After a few minutes I realized a curious thing. All the names on the headstones were Hispanic. At first we thought we might have blundered into the Catholic cemetery. But then I had the idea that since we had turned left from the center road to start our search, we might find Anglo names if we went back and turned right instead.
Sure enough, we found that the other half of the cemetery was populated with Osborns, Baggetts, Haywoods, Paddacks, Andresses, and, presently, several Waters.
Otherwise, the two halves of the burial ground were indistinguishable. Same good perpetual care. Same handsome stones. Same lovingly placed flowers here and there. Just across the county road to the south was Zion Cemetery, just as well groomed. We didn't go in to see what sort of folks lay there, but we didn't really have to.
Every soul in all three parcels lived and died in what was and remains for the most part a segregated community. But there they all are, peaceably sharing the only shade for miles around, separate but indisputably equal at last.
Sunday, July 8, 2012
Is there anybody left out there who still doesn't think the Tomlins are dodging hostile thunderbolts from somewhere on high? Well, get a load of this.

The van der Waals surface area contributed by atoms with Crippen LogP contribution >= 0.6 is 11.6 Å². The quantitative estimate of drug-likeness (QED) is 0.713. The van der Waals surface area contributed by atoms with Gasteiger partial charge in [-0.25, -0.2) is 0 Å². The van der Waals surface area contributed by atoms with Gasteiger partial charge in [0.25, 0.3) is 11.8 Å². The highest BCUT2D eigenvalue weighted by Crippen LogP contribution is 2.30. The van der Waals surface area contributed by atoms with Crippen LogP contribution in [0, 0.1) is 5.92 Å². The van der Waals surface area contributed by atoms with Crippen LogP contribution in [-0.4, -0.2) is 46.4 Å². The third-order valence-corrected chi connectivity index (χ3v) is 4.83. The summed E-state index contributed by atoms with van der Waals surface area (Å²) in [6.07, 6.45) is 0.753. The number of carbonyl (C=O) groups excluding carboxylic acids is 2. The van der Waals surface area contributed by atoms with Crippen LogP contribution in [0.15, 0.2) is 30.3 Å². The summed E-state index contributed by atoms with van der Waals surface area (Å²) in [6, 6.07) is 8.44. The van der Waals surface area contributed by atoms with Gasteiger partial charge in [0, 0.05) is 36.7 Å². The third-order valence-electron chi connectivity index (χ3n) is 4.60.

The photo above was shot yesterday outside our former Manhattan home at East 56th and Lexington. An underground transformer overheated and exploded, blowing its cast iron manhole cover into the air.
Under normal circumstances, they say if New Yorkers notice these flipping disks at all they only interrupt their sidewalk conversations long enough to call heads or tails.
But in this case there were flames, and they were hot enough to ignite a minivan parked at the curb. The minivan burned long enough to spark a second explosion in its gas tank, which set off some construction scaffolding overhead.
The blaze gutted the corner salon where I used to get my hair trimmed, along with the 2nd and 3rd floor condos above it, and blackened the 16-story building facade all the way to the roof.
Elizabeth's best buddy Parker fled the building in the arms of his daddy. His mommy was just ahead of them. They all plunged around a wall of fire and smoke across the building entrance and spent the night in a hotel.
Our dear friend and next door neighbor Mignon wisely chose not to trust the elevators and wasn't prepared to trust her knees either for 14 flights of stairs. On the doorman's advice she stayed where she was and monitored the situation on the news channels.
One of the elevators did fail, trapping a less prudent resident between floors for the better part of an hour. Smoke rolled into the basement, forcing another to barricade herself in the laundry room until FDNY cleared the air.
Well, we're sorry our former neighbors were frightened and inconvenienced. But I'm quite sure that once again this was all about us and our recent string of mini-calamities and brushes with disaster. We were just there LAST WEEK! I almost got a haircut!